> >>> > soon as possible. Doing so will not only get us early feedback from
 the
> >>> > community, it will most likely stave off a few more web  frameworks
from
> >>> > being created (I found two more just today - eek!).
> >>> >
> >>> > 3) Set up a neutral place to host the project, including SVN, wiki,
 bug
> >>> > tracker, etc. This place must be detached from Jakarta/Struts,  Spring,
> >>> > and OpenSymphony and must stay that way until we all feel  comfortable
> >>> > working together. That will likely happen about half way  through
> >>>step 4...
> >>> >
> >>> > 4) Now for the hard part: map out a technical implementation.
> >>> >
> >>> > 5) Release and re-establish Java as the place to build web
> >>> > applications. I hope for this to happen within 8-12 months time,
> >>> > starting today.
> >>> >
> >>> > So here are my ideal set of rules. Please adjust as you see fit:
> >>> >
> >>> >  - Above all else, we recognize that consolidation is the overriding
> >>> goal.
> >>> >  - We recognize that we'll all have to compromise on items we are
> >>> > passionate about, but that the overall project success is more
> >>>important.
> >>> >  - This project aims to unify WebWork, Struts, Spring MVC, Beehive,
 and
> >>> > Spring WebFlow in to a single project that establishes clear  leadership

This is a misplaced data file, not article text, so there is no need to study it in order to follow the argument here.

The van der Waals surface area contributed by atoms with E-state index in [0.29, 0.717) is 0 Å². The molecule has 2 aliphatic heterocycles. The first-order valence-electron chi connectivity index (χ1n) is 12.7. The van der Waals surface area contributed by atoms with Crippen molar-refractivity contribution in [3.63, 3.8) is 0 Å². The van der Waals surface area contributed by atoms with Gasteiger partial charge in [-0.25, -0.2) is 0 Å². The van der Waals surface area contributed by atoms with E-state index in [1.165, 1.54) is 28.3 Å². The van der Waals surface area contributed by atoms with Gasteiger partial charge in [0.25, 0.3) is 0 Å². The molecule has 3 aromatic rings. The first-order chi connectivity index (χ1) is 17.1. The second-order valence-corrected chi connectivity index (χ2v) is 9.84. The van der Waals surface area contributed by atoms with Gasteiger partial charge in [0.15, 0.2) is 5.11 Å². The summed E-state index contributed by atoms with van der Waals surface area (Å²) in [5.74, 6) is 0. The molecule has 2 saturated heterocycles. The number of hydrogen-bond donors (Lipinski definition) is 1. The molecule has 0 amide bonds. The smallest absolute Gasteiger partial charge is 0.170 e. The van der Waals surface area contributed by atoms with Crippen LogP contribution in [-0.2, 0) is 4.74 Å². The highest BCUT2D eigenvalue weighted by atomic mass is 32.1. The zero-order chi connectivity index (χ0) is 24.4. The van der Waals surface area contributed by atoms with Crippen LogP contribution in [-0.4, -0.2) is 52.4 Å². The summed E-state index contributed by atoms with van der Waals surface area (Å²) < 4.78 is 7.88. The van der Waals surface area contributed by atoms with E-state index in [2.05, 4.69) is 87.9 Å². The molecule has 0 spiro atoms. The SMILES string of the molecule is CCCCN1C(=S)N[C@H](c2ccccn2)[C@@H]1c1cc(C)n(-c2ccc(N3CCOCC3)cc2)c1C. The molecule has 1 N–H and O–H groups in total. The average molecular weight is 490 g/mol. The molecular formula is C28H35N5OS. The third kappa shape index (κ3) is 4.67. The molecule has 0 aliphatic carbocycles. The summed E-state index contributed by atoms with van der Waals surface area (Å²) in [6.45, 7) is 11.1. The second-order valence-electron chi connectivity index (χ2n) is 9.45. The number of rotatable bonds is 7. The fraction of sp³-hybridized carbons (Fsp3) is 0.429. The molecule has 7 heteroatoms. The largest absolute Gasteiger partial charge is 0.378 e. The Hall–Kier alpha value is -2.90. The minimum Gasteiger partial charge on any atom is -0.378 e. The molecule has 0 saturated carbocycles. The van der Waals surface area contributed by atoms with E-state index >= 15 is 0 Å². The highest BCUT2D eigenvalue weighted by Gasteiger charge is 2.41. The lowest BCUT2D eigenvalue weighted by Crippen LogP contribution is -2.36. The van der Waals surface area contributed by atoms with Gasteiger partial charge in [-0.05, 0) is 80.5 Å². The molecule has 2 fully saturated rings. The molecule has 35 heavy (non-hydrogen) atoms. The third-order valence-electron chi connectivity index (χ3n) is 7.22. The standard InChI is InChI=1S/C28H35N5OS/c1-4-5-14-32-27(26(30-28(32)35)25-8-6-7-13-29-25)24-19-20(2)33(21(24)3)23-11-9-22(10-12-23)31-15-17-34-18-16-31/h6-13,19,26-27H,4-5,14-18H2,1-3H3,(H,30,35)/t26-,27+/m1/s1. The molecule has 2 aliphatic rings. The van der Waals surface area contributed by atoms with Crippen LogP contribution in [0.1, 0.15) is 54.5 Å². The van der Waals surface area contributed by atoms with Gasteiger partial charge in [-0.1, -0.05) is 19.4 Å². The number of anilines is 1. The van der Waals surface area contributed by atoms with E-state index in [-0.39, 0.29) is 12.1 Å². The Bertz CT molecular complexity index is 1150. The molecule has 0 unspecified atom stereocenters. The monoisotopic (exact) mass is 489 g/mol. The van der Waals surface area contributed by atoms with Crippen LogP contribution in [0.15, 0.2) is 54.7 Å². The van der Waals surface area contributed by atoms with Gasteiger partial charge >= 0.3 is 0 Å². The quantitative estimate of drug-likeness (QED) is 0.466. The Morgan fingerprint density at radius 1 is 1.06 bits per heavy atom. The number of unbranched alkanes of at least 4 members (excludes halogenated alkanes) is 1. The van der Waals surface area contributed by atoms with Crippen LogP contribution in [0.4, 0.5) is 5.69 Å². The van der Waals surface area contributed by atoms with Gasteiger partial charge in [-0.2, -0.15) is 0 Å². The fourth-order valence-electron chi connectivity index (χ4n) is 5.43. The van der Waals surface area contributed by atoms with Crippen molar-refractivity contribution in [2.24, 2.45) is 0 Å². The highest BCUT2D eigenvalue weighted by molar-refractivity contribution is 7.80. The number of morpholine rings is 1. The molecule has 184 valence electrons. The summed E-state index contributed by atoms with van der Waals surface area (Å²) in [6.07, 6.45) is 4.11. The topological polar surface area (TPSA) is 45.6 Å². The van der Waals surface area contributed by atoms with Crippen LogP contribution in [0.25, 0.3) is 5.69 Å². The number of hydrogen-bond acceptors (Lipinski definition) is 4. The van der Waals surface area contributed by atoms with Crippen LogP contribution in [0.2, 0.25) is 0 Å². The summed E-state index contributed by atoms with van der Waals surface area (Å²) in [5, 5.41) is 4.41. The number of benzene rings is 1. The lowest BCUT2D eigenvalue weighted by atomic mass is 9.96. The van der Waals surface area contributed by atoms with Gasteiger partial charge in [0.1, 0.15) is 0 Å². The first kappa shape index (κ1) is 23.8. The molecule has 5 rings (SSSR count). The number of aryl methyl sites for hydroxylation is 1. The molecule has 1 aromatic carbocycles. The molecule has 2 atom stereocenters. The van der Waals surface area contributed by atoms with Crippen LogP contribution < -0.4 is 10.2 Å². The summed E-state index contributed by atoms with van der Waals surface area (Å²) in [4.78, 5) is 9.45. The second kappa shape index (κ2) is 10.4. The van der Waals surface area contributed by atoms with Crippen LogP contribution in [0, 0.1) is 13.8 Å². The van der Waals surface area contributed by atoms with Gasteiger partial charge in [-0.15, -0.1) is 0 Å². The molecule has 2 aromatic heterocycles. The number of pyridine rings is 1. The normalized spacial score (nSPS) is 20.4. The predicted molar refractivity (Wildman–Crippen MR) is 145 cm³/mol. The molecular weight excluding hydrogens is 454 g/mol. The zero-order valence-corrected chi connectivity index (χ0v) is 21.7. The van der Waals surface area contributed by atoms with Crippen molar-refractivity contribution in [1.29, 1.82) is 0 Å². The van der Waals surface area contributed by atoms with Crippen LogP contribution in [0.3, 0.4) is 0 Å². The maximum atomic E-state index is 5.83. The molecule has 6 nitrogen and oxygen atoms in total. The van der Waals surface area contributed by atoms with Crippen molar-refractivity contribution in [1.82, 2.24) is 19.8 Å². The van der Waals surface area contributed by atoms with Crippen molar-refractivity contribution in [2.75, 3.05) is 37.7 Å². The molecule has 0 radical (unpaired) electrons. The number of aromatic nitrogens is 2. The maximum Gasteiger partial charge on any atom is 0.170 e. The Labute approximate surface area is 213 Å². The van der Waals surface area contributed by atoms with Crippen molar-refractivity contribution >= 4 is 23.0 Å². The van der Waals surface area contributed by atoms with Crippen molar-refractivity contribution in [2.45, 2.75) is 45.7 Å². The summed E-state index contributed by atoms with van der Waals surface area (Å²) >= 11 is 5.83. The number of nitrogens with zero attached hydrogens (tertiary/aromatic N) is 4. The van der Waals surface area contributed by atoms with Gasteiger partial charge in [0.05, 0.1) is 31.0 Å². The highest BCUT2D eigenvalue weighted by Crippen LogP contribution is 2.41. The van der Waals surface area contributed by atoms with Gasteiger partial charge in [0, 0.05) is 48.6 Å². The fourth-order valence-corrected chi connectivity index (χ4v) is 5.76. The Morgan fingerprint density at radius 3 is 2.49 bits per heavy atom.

> >>> > in the web development space.
> >>> >  - All project leaders understand that once this project is  releases,
> >>> > future work their own projects should cease (other than  supporting
it,
> >>> > minor releases, migration path to Clarity, etc).
> >>> >  - Technical disputes should be coordinated by those _least_  familiar
> >>> > with the topic, and therefore least biased.
> >>> >  - When criticizing or proposing alternatives or otherwise "stopping
> >>> > forward progress" - we promise to ask ourselves if this issue we're
> >>> > about to raise is really "worth it".
> >>> >  - We recognize that not everyone works the way we do and we  understand
> >>> > that we may have to work hard to find common ground.
> >>> >
> >>> > So what's next? Let's nail down the rules and then move on to a  mission
> >>> > statement that we can announce. Remember: once we announce  this,
> >>> > there's no going back, so let's spend some time on the rules  and the
> >>> > mission statement. For now, please email back and forth any
> >>> > edits/additions to the rules.
> >>> >
> >>> > This is really exciting! Sorry for the long email and the (likely 
very)
> >>> > bureaucratic approach I'm taking with this -- I hope it adds  some
> >>>value.
> >>> >
> >>> > Patrick
> >>>
> >>>=== Keith Donald from Spring Web Flow/MVC ===
> >>>
> >>>Keith Donald wrote:
> >>> > I think a good first step is to clearly state what we all expect to
> >>>gain out
> >>> > of working together, given the dynamics of this market, and what our
> >>> > individual expectations are:
> >>> >
> >>> > Here's my take:
> >>> > --------------
> >>> > If you look at the open source web framework market, I see these camps:
> >>> >
> >>> > 1. Action-centric (Struts Classic, Struts Ti, Spring MVC, WW, SWF,